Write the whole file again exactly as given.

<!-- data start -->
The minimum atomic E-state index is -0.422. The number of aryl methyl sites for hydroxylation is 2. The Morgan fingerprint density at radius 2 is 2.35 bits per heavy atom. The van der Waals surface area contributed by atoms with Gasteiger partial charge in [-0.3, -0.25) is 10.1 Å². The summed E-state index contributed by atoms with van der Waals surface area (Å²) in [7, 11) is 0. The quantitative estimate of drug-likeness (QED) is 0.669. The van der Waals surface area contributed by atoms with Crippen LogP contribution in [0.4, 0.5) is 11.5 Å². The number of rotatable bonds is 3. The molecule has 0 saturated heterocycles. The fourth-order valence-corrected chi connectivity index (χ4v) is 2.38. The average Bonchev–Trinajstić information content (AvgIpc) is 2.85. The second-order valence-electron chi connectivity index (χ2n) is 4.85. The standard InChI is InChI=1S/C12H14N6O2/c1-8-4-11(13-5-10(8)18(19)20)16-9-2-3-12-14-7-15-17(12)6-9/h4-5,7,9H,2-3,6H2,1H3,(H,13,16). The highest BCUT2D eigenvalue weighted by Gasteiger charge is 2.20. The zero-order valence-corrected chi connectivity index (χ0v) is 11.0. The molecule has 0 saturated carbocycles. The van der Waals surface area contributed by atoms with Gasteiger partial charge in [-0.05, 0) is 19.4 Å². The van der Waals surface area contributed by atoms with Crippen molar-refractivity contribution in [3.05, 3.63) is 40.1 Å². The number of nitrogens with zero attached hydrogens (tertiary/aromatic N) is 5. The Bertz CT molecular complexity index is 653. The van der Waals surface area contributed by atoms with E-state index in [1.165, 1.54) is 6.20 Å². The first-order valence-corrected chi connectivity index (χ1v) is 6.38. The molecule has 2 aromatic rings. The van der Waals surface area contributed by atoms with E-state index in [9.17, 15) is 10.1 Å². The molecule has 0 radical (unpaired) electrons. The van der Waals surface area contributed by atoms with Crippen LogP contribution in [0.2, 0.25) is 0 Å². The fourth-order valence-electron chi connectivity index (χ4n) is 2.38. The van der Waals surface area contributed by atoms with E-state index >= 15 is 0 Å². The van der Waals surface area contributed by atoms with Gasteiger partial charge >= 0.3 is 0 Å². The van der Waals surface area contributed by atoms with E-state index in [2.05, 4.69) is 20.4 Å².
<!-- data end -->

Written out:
The minimum atomic E-state index is -0.422. The number of aryl methyl sites for hydroxylation is 2. The Morgan fingerprint density at radius 2 is 2.35 bits per heavy atom. The van der Waals surface area contributed by atoms with Gasteiger partial charge in [-0.3, -0.25) is 10.1 Å². The summed E-state index contributed by atoms with van der Waals surface area (Å²) in [7, 11) is 0. The quantitative estimate of drug-likeness (QED) is 0.669. The van der Waals surface area contributed by atoms with Crippen LogP contribution in [0.4, 0.5) is 11.5 Å². The number of rotatable bonds is 3. The molecule has 0 saturated heterocycles. The fourth-order valence-corrected chi connectivity index (χ4v) is 2.38. The average Bonchev–Trinajstić information content (AvgIpc) is 2.85. The second-order valence-electron chi connectivity index (χ2n) is 4.85. The standard InChI is InChI=1S/C12H14N6O2/c1-8-4-11(13-5-10(8)18(19)20)16-9-2-3-12-14-7-15-17(12)6-9/h4-5,7,9H,2-3,6H2,1H3,(H,13,16). The highest BCUT2D eigenvalue weighted by Gasteiger charge is 2.20. The zero-order valence-corrected chi connectivity index (χ0v) is 11.0. The molecule has 0 saturated carbocycles. The van der Waals surface area contributed by atoms with Gasteiger partial charge in [-0.05, 0) is 19.4 Å². The van der Waals surface area contributed by atoms with Crippen molar-refractivity contribution in [3.05, 3.63) is 40.1 Å². The number of nitrogens with zero attached hydrogens (tertiary/aromatic N) is 5. The Bertz CT molecular complexity index is 653. The van der Waals surface area contributed by atoms with E-state index in [1.165, 1.54) is 6.20 Å². The first-order valence-corrected chi connectivity index (χ1v) is 6.38. The molecule has 2 aromatic rings. The van der Waals surface area contributed by atoms with E-state index in [9.17, 15) is 10.1 Å². The molecule has 0 radical (unpaired) electrons. The van der Waals surface area contributed by atoms with Crippen LogP contribution in [0.2, 0.25) is 0 Å². The fourth-order valence-electron chi connectivity index (χ4n) is 2.38. The van der Waals surface area contributed by atoms with E-state index >= 15 is 0 Å². The van der Waals surface area contributed by atoms with Gasteiger partial charge >= 0.3 is 0 Å². The van der Waals surface area contributed by atoms with E-state index in [2.05, 4.69) is 20.4 Å².